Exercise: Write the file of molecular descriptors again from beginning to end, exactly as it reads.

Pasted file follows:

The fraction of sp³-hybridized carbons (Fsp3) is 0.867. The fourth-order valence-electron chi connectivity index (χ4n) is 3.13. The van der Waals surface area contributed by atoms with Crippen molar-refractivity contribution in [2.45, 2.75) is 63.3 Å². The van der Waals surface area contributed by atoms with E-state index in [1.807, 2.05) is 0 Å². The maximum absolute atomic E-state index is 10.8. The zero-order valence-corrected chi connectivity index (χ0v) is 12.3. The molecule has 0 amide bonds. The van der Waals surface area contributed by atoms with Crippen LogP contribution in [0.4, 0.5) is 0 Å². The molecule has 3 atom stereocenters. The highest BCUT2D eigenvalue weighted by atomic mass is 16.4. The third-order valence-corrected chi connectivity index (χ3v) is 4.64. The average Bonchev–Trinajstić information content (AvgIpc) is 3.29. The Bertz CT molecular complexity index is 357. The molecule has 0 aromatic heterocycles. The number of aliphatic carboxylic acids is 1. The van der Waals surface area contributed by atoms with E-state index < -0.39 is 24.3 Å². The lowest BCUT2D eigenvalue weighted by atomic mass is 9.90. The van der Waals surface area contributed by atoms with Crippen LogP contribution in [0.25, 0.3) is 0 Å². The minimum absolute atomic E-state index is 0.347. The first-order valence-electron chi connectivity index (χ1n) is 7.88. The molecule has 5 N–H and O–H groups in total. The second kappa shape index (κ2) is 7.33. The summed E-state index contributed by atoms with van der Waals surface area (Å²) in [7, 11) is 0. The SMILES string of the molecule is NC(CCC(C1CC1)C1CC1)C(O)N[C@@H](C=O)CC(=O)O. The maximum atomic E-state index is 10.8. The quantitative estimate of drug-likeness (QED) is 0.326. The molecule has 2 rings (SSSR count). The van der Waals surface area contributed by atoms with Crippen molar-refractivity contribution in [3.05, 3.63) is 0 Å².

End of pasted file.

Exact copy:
The fraction of sp³-hybridized carbons (Fsp3) is 0.867. The fourth-order valence-electron chi connectivity index (χ4n) is 3.13. The van der Waals surface area contributed by atoms with Crippen molar-refractivity contribution in [2.45, 2.75) is 63.3 Å². The van der Waals surface area contributed by atoms with E-state index in [1.807, 2.05) is 0 Å². The maximum absolute atomic E-state index is 10.8. The zero-order valence-corrected chi connectivity index (χ0v) is 12.3. The molecule has 0 amide bonds. The van der Waals surface area contributed by atoms with Crippen LogP contribution in [0.4, 0.5) is 0 Å². The molecule has 3 atom stereocenters. The highest BCUT2D eigenvalue weighted by atomic mass is 16.4. The third-order valence-corrected chi connectivity index (χ3v) is 4.64. The average Bonchev–Trinajstić information content (AvgIpc) is 3.29. The Bertz CT molecular complexity index is 357. The molecule has 0 aromatic heterocycles. The number of aliphatic carboxylic acids is 1. The van der Waals surface area contributed by atoms with E-state index < -0.39 is 24.3 Å². The lowest BCUT2D eigenvalue weighted by atomic mass is 9.90. The van der Waals surface area contributed by atoms with Crippen LogP contribution in [0.25, 0.3) is 0 Å². The minimum absolute atomic E-state index is 0.347. The first-order valence-electron chi connectivity index (χ1n) is 7.88. The molecule has 5 N–H and O–H groups in total. The second kappa shape index (κ2) is 7.33. The summed E-state index contributed by atoms with van der Waals surface area (Å²) in [7, 11) is 0. The SMILES string of the molecule is NC(CCC(C1CC1)C1CC1)C(O)N[C@@H](C=O)CC(=O)O. The maximum atomic E-state index is 10.8. The quantitative estimate of drug-likeness (QED) is 0.326. The molecule has 2 rings (SSSR count). The van der Waals surface area contributed by atoms with Crippen molar-refractivity contribution in [3.05, 3.63) is 0 Å².